What is a Qualifying Relative?

In our previous blog, we reviewed the rules for claiming a child as a dependent under the qualifying child tests.  What if there is a person in your life that doesn’t meet one of the qualifying child tests but you fully support that person?  Can you still claim this person as a dependent on your tax return?  The answer may be yes under the rules for qualifying relative.

Not a Qualifying Child Test

The person can’t be a qualifying child or be a qualifying child for anybody else.  Click here to read more about qualifying child.  

Member of Household or Relationship Test

The person must meet either one of these tests.  The person has either lived with you for the entire year or is related to you in one of the following ways:

– Child/ Stepchild/ Grandchild
– Son/ Daughter-in-law
– Brother/Sister
– Half Brother/Sister
– Step siblings
– Mother/Father
– Grandparents
– And if related by blood: Aunt, Uncle, Niece, or Nephew.

Gross Income Test

The person’s gross income cannot exceed the exemption amount for the year.  The exemption amount for 2017 is $4,050.

Support Test

You must provide more than half of the person’s financial support throughout the year. Financial support may include cash given, expenses paid on behalf of the child (car insurance, food, housing), college costs paid through loans, and fair rental value of the space used at your home.

Other Rules

There are special cases to the rules stated above.

A person born or died in the year, but lived with you for the rest of the time, may be considered of lived with you for the entire year.

A person is temporarily not living with you due to illness, school, business, military service, or vacation; may be considered to have lived with you the entire year.

The person may be financially supported by multiple people.  In this case, one of you may claim the person as a dependant. You must discuss this among the group and you must have provided at least 10% of the person’s support.

You may be able to claim your spouse as a dependent on your Married Filing Separate tax return.  Your spouse must have earned $0 gross income to qualify as a dependent on your tax return.

IRS. “Personal Exemptions and Dependents.” Publication 17 (2016), Your Federal Income Tax. IRS, n.d. Web. 01 June 2017.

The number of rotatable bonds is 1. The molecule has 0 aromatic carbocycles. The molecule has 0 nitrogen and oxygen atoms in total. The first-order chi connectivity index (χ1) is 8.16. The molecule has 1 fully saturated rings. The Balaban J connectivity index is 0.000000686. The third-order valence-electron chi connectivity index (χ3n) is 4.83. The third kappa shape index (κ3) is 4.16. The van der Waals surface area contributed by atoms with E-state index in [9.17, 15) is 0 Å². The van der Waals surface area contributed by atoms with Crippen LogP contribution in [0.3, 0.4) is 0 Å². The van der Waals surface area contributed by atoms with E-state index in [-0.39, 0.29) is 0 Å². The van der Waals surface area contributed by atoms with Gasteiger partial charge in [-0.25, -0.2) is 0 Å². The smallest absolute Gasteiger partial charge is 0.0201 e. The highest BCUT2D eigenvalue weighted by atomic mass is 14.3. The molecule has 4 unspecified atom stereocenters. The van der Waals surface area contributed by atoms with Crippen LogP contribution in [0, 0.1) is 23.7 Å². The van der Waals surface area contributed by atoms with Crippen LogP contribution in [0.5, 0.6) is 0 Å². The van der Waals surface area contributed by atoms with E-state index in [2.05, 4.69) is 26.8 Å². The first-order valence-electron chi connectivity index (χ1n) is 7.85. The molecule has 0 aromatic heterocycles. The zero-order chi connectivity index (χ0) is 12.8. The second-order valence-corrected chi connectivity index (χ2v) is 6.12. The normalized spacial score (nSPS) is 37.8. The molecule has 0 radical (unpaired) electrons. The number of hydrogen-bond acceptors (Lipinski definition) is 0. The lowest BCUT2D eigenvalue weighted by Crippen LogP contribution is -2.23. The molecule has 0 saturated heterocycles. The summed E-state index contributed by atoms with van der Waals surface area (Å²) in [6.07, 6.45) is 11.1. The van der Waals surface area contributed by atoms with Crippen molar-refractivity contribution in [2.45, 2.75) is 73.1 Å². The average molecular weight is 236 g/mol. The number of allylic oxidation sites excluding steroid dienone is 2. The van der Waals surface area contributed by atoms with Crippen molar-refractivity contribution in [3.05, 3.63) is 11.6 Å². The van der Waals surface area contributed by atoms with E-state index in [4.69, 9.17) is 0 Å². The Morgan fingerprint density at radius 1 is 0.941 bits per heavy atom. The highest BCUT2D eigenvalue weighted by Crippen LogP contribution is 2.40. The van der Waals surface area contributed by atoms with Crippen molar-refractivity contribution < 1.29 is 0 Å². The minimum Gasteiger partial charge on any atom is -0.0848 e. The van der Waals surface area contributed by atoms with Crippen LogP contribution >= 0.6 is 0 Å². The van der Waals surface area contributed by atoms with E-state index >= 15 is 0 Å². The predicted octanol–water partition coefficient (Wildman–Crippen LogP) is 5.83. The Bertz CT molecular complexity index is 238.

Claiming Older Child as a Dependent

Congratulations! You have a child graduating from high school.  Even more exciting is he or she is enrolled in college, planning their own life, and finding their own path.  Your child may have a job for extra money.  You are happy to see your child growing up to be an adult.  Then you start to think.  What about taxes next year? Can you still claim your child as a dependent? Does it matter how much he or she makes working part time while going to school? When do you have to stop claiming your child as a dependant on your taxes?

There are two set of rules for claiming a dependent on your tax return.  The first set of rules is called, “Qualifying Child.”  The second set of rules is called, “Qualifying Relative.”  In this blog, we will review the rules for qualifying child.  Stay tuned for our next blog article on the rules for qualifying relative.

Relationship Test

The child must be your son, daughter, stepchild, foster child, brother, sister, half brother, half sister, stepbrother, stepsister, or a descendant of any of them.

Age Test 

Any child under the age of 19 at the end of the year meets the age test.  If the child is between the ages of 19 and 24, then the child must be a full time student to meet this test.  There are no age restrictions for children that are permanently and totally disabled.

Residency Test

Your child has to have lived with you for more than half a year. There are exceptions for temporary absences such as; if the child is away for school, a child who was born or died during the year and if the parents are separated and the child lives with the other parent.

Financial Support Test

You must provide more than half of the child’s financial support throughout the entire year. Financial support may include cash given, expenses paid on behalf of the child (car insurance, food, and housing), college costs paid through loans, and fair rental value of the space used at your home.

Evaluating this test is based on the amount of income earned by your child.  If your child earned $5,000 throughout the year working at a part time job, then you will need to provide $5,001 of financial support to meet this test.

Return Test

Generally, you can’t claim a married child as a dependent if the married child filed a joint return with his or her spouse.

If your child files his or her own tax return, the child must not claim themselves as a dependent on the tax return.

Other Rule

The child has to be a U.S. citizen, U.S. resident alien, a resident of Canada or Mexico, or a U.S. national. There are exceptions for adopted children.

If your child doesn’t meet any one of these rules, then you still may be able to claim the dependency deduction under qualifying relative rules.

IRS. “Personal Exemptions and Dependants.Publication 17 (2016), Your Federal Income Tax. IRS, n.d. Web. 01 June 2017.


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